At the U.S.-Maghreb Entrepreneurship Conference, North African and American business leaders discussed the potential, and the challenge, of launching businesses in countries from Libya to Mauritania.
Naeem Zafar, a frequent TechWadi speaker and lecturer at Berkeley’s Hass School of Business, moderated the innovation and technology panel at the conference. Entrepreneurship, he said, goes deeper than just running a business.
“The most innate need every human has is of survival, and entrepreneurship is the armor which can prepare you for survival,” Zafar said.
TechWadi was represented by Professor Sid Ahmed Benraouane from the University of Minnesota’s Carlson School of Management, who is among the key TechWadi members spear-heading our efforts in the Maghreb.
Benraouane spoke of inspiring entrepreneurs and business leaders, all passionate to work with TechWadi and connect to the technology community in Silicon Valley. Whether a young woman heading a social entrepreneurship startup focusing on waste management, or an experienced investor looking to help fellow entrepreneurs, the Maghreb’s entrepreneurship community is strong and vibrant.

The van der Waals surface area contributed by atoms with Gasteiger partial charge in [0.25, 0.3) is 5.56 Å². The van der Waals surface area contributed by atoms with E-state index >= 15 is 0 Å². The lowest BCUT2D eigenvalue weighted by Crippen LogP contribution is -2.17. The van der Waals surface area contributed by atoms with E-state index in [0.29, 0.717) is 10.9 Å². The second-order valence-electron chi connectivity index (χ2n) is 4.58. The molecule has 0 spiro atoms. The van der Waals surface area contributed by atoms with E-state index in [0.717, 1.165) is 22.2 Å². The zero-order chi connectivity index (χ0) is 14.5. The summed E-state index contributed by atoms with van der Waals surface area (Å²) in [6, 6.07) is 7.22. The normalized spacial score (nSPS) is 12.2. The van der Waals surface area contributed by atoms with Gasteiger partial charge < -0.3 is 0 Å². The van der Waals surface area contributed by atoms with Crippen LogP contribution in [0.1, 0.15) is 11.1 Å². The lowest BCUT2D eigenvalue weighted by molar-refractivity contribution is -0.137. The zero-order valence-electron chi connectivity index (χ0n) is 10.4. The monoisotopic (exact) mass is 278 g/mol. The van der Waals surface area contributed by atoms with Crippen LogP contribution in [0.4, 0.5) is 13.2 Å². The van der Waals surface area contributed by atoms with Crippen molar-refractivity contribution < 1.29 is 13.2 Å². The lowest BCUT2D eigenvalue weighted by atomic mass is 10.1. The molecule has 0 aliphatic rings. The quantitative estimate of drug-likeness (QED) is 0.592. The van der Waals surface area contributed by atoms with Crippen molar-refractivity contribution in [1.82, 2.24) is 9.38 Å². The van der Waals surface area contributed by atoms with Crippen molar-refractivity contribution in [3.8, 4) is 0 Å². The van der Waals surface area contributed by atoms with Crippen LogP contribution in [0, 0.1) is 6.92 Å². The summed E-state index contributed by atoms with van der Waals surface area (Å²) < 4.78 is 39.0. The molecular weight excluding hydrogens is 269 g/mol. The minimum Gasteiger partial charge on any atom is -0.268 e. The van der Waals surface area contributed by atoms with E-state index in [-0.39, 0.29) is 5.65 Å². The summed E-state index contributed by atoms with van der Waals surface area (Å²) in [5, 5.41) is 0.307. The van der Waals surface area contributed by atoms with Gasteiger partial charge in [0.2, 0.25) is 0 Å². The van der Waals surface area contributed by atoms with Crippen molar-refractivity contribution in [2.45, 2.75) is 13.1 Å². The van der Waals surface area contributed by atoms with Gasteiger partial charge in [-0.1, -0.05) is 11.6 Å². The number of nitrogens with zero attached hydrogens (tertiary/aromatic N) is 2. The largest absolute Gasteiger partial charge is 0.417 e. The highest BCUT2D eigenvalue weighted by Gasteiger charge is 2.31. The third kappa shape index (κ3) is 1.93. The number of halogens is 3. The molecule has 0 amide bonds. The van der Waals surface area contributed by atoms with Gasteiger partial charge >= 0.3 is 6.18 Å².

Arezki Daoud, founder of the news and analysis website North Africa Journal, moderated a panel on “Opportunities and Challenges: Stories from Maghreb Entrepreneurs.” Daoud said that although North African entrepreneurs have talent and vision, regional business climates present obstacles to their success.
“The processes of creating, managing and closing a business are not only outdated and antiquated, but also structured to slow the pace of entrepreneurship,” Daoud said. Other challenges include access to startup capital and a shortage of mid-level management, the kind of employees entrepreneurs need to run day-to-day operations.
Entrepreneurs have to rely on their own resources to start a business. “While the entrepreneur can establish the strategy, there is very limited talent to create and manage the tactical aspects.”
A likely solution for these challenges, Daoud said, is for leaders to be proactive in making the business climate suitable for aspiring entrepreneurs.
“It really defaults back to government, policymakers, legislators and to the leaders of those countries,” Daoud said. “There is an enormous amount of interest from the local business community, a lot of people with money, a lot of young people with good ideas.”